Recurrent aphthous stomatitis (RAS) affects 20 to 30% of adults and a greater percentage of children at some time in their life.
Etiology is unclear, but recurrent aphthous stomatitis (RAS) tends to run in families. The damage is predominately T–cell-mediated. Cytokines, such as IL-2, IL-10, and particularly TN-alpha, play a role.
Predisposing factors include
Allergy does not seem to be involved.
Factors that may, for unknown reasons, be protective include oral contraceptives, pregnancy, and tobacco, including smokeless tobacco and nicotine-containing tablets.
Symptoms and signs usually begin in childhood (80% of patients are < 30 years) and decrease in frequency and severity with aging. Symptoms may involve as few as one ulcer 2 to 4 times a year or almost continuous disease, with new ulcers forming as old ones heal. A prodrome of pain or burning for 1 to 2 days precedes ulcers, but there are no antecedent vesicles or bullae. Severe pain, disproportionate to the size of the lesion, can last from 4 to 7 days.
Aphthous ulcers are well-demarcated, shallow, ovoid, or round and have a necrotic center with a yellow-gray pseudomembrane, a red halo, and slightly raised red margins.
Minor aphthous ulcers account for 85% of cases. They occur on the floor of the mouth, lateral and ventral tongue, buccal mucosa, and pharynx; are < 8 mm (typically 2 to 3 mm); and heal in 10 days without scarring.
Major aphthous ulcers (Sutton disease, periadenitis mucosa necrotica recurrens) constitute 10% of cases. Appearing after puberty, the prodrome is more intense and the ulcers are deeper, larger (> 1 cm), and longer lasting (weeks to months) than minor aphthae. They appear on the lips, soft palate, and throat. Fever, dysphagia, malaise, and scarring may occur.
Herpetiform aphthous ulcers (morphologically resembling but unrelated to herpesvirus) account for 5% of cases. They begin as multiple (up to 100) 1- to 3-mm crops of small, painful clusters of ulcers on an erythematous base. They coalesce to form larger ulcers that last 2 weeks. They tend to occur in women and at a later age of onset than do other forms of recurrent aphthous stomatitis.
Evaluation proceeds as described previously under stomatitis. Diagnosis is based on appearance and on exclusion because there are no definitive histologic features or laboratory tests.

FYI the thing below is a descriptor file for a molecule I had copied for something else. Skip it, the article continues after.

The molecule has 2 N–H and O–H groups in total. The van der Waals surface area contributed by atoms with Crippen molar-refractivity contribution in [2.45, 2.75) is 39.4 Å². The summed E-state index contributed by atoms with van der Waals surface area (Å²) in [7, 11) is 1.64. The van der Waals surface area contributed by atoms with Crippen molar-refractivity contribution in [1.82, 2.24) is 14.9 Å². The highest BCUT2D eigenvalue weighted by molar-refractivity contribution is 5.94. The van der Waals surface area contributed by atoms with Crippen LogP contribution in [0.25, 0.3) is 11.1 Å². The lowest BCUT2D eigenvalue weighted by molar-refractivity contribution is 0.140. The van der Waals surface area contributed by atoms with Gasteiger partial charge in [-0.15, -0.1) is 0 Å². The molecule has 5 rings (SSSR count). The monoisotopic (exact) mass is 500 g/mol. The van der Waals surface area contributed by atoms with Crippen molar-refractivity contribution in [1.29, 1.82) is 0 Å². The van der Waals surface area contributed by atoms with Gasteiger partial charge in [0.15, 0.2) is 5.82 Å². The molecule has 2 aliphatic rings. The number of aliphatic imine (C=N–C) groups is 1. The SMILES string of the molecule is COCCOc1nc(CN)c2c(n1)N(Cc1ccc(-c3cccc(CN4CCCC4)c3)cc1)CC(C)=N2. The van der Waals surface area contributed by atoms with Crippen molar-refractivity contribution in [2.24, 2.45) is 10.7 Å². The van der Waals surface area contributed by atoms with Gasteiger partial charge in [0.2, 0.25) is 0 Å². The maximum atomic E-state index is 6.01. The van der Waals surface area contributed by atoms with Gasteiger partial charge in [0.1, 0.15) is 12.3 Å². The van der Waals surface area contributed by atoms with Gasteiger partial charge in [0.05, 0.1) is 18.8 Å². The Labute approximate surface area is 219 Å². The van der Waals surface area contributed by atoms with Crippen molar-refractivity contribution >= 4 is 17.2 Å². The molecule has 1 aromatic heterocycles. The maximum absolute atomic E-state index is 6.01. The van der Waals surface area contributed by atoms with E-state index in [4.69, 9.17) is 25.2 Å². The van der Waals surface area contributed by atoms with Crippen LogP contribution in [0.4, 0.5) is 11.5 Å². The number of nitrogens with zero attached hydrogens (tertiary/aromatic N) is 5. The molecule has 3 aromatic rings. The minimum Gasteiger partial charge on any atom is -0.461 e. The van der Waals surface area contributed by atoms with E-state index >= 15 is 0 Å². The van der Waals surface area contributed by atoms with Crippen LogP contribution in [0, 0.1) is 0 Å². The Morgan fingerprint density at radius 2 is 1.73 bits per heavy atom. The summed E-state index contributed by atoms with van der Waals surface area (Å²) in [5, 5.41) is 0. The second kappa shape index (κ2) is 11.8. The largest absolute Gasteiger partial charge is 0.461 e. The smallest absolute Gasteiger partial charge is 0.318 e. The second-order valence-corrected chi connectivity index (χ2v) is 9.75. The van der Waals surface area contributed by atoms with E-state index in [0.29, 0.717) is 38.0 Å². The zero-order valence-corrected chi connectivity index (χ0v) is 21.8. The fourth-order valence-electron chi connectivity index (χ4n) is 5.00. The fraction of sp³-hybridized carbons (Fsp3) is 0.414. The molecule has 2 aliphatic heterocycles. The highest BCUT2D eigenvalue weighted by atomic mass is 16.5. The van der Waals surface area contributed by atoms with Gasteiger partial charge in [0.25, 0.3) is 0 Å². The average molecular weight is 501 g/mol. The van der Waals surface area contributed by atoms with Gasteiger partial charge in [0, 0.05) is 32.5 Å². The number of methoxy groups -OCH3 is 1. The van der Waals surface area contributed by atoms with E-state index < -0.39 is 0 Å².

Primary oral herpes simplex may mimic recurrent aphthous stomatitis (RAS) but usually occurs in younger children, always involves the gingiva and may affect any keratinized mucosa (hard palate, attached gingiva, dorsum of tongue), and is associated with systemic symptoms. Viral culture can be done to identify herpes simplex. Recurrent herpetic lesions are usually unilateral.
Similar recurrent episodes, often with multiple ulcers, can occur with Behçet disease, inflammatory bowel disease, celiac disease, HIV infection, periodic fevers with aphthous stomatitis, pharyngitis, and adenitis (PFAPA) syndrome, and nutritional deficiencies; these conditions generally have systemic symptoms and signs. Isolated recurrent oral ulcers can occur with herpes infection, HIV, and, rarely, nutritional deficiency. Viral testing and serum hematologic tests can identify these conditions.
Drug reactions may mimic RAS but are usually temporally related to ingestion. However, reactions to foods or dental products may be difficult to identify; sequential elimination may be necessary.
General treatments for stomatitis may help patients with recurrent aphthous stomatitis (RAS).
Chlorhexidine gluconate mouthwashes and topical corticosteroids, the mainstays of therapy, should be used during the prodrome, if possible. The corticosteroid can be dexamethasone 0.5 mg/5 mL 3 times a day used as a rinse and then expectorated or clobetasol ointment 0.05% or fluocinonide ointment 0.05% in carboxymethylcellulose mucosal protective paste (1:1) applied 3 times a day. Patients using these corticosteroids should be monitored for candidiasis. If topical corticosteroids are ineffective, prednisone (eg, 40 mg orally once a day) may be needed for ≤ 5 days.
Continuous or particularly severe RAS is best treated by a specialist in oral medicine. Treatment may require prolonged use of systemic corticosteroids, azathioprine or other immunosuppressants, pentoxifylline, or thalidomide. Intralesional injections can be done with betamethasone, dexamethasone, or triamcinolone. Supplemental B1, B2, B6, B12, folate, or iron lessens RAS in some patients.